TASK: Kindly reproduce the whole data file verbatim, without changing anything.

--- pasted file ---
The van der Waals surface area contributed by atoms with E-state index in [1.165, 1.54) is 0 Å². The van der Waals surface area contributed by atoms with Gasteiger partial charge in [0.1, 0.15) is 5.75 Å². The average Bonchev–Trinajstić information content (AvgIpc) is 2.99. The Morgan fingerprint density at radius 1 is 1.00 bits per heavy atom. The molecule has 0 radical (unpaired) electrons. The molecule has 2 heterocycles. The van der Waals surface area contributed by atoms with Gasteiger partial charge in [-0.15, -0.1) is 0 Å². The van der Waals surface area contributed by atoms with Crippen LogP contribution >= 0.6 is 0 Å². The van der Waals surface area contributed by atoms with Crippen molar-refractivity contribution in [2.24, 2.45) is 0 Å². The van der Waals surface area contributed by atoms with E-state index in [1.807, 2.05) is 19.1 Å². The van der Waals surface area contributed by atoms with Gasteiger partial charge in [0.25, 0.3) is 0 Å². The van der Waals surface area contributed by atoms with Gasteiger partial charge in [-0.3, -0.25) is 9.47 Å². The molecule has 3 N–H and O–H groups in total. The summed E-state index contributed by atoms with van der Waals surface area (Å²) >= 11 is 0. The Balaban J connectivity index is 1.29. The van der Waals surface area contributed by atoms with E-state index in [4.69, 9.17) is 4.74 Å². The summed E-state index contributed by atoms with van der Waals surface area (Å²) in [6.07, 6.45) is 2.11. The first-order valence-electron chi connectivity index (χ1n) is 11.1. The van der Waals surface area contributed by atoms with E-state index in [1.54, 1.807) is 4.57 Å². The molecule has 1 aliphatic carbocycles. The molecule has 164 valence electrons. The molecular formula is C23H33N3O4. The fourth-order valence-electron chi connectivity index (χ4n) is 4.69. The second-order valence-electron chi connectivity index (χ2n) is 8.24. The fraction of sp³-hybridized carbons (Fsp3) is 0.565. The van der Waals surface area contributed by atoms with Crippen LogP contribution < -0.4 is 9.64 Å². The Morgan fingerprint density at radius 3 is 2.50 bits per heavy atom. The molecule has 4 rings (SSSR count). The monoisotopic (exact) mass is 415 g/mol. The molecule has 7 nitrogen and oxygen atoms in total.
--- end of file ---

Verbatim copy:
The van der Waals surface area contributed by atoms with E-state index in [1.165, 1.54) is 0 Å². The van der Waals surface area contributed by atoms with Gasteiger partial charge in [0.1, 0.15) is 5.75 Å². The average Bonchev–Trinajstić information content (AvgIpc) is 2.99. The Morgan fingerprint density at radius 1 is 1.00 bits per heavy atom. The molecule has 0 radical (unpaired) electrons. The molecule has 2 heterocycles. The van der Waals surface area contributed by atoms with Gasteiger partial charge in [-0.15, -0.1) is 0 Å². The van der Waals surface area contributed by atoms with Crippen LogP contribution >= 0.6 is 0 Å². The van der Waals surface area contributed by atoms with Crippen molar-refractivity contribution in [2.24, 2.45) is 0 Å². The van der Waals surface area contributed by atoms with E-state index in [1.807, 2.05) is 19.1 Å². The van der Waals surface area contributed by atoms with Gasteiger partial charge in [0.25, 0.3) is 0 Å². The van der Waals surface area contributed by atoms with Gasteiger partial charge in [-0.3, -0.25) is 9.47 Å². The molecule has 3 N–H and O–H groups in total. The summed E-state index contributed by atoms with van der Waals surface area (Å²) >= 11 is 0. The Balaban J connectivity index is 1.29. The van der Waals surface area contributed by atoms with E-state index in [4.69, 9.17) is 4.74 Å². The summed E-state index contributed by atoms with van der Waals surface area (Å²) in [6.07, 6.45) is 2.11. The first-order valence-electron chi connectivity index (χ1n) is 11.1. The van der Waals surface area contributed by atoms with E-state index in [1.54, 1.807) is 4.57 Å². The molecule has 1 aliphatic carbocycles. The molecule has 164 valence electrons. The molecular formula is C23H33N3O4. The fourth-order valence-electron chi connectivity index (χ4n) is 4.69. The second-order valence-electron chi connectivity index (χ2n) is 8.24. The fraction of sp³-hybridized carbons (Fsp3) is 0.565. The van der Waals surface area contributed by atoms with Crippen LogP contribution < -0.4 is 9.64 Å². The Morgan fingerprint density at radius 3 is 2.50 bits per heavy atom. The molecule has 4 rings (SSSR count). The monoisotopic (exact) mass is 415 g/mol. The molecule has 7 nitrogen and oxygen atoms in total.